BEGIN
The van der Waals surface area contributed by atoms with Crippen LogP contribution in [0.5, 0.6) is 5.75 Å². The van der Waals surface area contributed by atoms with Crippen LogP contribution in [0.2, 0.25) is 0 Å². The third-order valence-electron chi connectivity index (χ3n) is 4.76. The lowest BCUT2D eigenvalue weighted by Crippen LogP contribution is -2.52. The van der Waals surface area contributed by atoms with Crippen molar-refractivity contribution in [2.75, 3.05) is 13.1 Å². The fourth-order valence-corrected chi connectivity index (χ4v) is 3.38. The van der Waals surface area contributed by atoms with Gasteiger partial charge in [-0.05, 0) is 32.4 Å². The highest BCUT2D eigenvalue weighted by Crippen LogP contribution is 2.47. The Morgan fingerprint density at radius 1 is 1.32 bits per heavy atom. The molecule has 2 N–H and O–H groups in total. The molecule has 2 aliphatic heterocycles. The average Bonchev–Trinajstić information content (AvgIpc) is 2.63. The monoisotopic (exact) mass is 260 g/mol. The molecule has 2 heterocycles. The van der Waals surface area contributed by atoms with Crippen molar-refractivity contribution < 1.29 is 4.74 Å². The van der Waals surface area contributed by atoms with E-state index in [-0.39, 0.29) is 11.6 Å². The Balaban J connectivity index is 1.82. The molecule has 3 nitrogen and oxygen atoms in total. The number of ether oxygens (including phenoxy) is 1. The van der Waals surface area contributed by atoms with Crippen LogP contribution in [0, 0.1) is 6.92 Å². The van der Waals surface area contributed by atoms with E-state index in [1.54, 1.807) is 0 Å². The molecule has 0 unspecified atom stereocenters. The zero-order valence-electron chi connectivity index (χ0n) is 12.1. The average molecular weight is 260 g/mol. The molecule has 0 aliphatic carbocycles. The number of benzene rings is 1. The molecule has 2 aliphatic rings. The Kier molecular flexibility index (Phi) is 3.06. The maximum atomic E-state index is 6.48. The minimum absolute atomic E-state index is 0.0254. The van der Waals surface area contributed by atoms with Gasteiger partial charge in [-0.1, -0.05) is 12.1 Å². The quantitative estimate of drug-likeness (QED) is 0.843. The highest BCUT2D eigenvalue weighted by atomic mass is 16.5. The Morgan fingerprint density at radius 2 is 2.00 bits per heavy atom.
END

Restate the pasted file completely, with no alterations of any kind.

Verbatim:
The van der Waals surface area contributed by atoms with Crippen LogP contribution in [0.5, 0.6) is 5.75 Å². The van der Waals surface area contributed by atoms with Crippen LogP contribution in [0.2, 0.25) is 0 Å². The third-order valence-electron chi connectivity index (χ3n) is 4.76. The lowest BCUT2D eigenvalue weighted by Crippen LogP contribution is -2.52. The van der Waals surface area contributed by atoms with Crippen molar-refractivity contribution in [2.75, 3.05) is 13.1 Å². The fourth-order valence-corrected chi connectivity index (χ4v) is 3.38. The van der Waals surface area contributed by atoms with Gasteiger partial charge in [-0.05, 0) is 32.4 Å². The highest BCUT2D eigenvalue weighted by Crippen LogP contribution is 2.47. The Morgan fingerprint density at radius 1 is 1.32 bits per heavy atom. The molecule has 2 N–H and O–H groups in total. The molecule has 2 aliphatic heterocycles. The average Bonchev–Trinajstić information content (AvgIpc) is 2.63. The monoisotopic (exact) mass is 260 g/mol. The molecule has 2 heterocycles. The van der Waals surface area contributed by atoms with Crippen molar-refractivity contribution < 1.29 is 4.74 Å². The van der Waals surface area contributed by atoms with E-state index in [-0.39, 0.29) is 11.6 Å². The Balaban J connectivity index is 1.82. The molecule has 3 nitrogen and oxygen atoms in total. The number of ether oxygens (including phenoxy) is 1. The van der Waals surface area contributed by atoms with Crippen LogP contribution in [0, 0.1) is 6.92 Å². The van der Waals surface area contributed by atoms with E-state index in [1.54, 1.807) is 0 Å². The molecule has 0 unspecified atom stereocenters. The zero-order valence-electron chi connectivity index (χ0n) is 12.1. The average molecular weight is 260 g/mol. The molecule has 0 aliphatic carbocycles. The number of benzene rings is 1. The molecule has 2 aliphatic rings. The Kier molecular flexibility index (Phi) is 3.06. The maximum atomic E-state index is 6.48. The minimum absolute atomic E-state index is 0.0254. The van der Waals surface area contributed by atoms with Gasteiger partial charge in [-0.1, -0.05) is 12.1 Å². The quantitative estimate of drug-likeness (QED) is 0.843. The highest BCUT2D eigenvalue weighted by atomic mass is 16.5. The Morgan fingerprint density at radius 2 is 2.00 bits per heavy atom.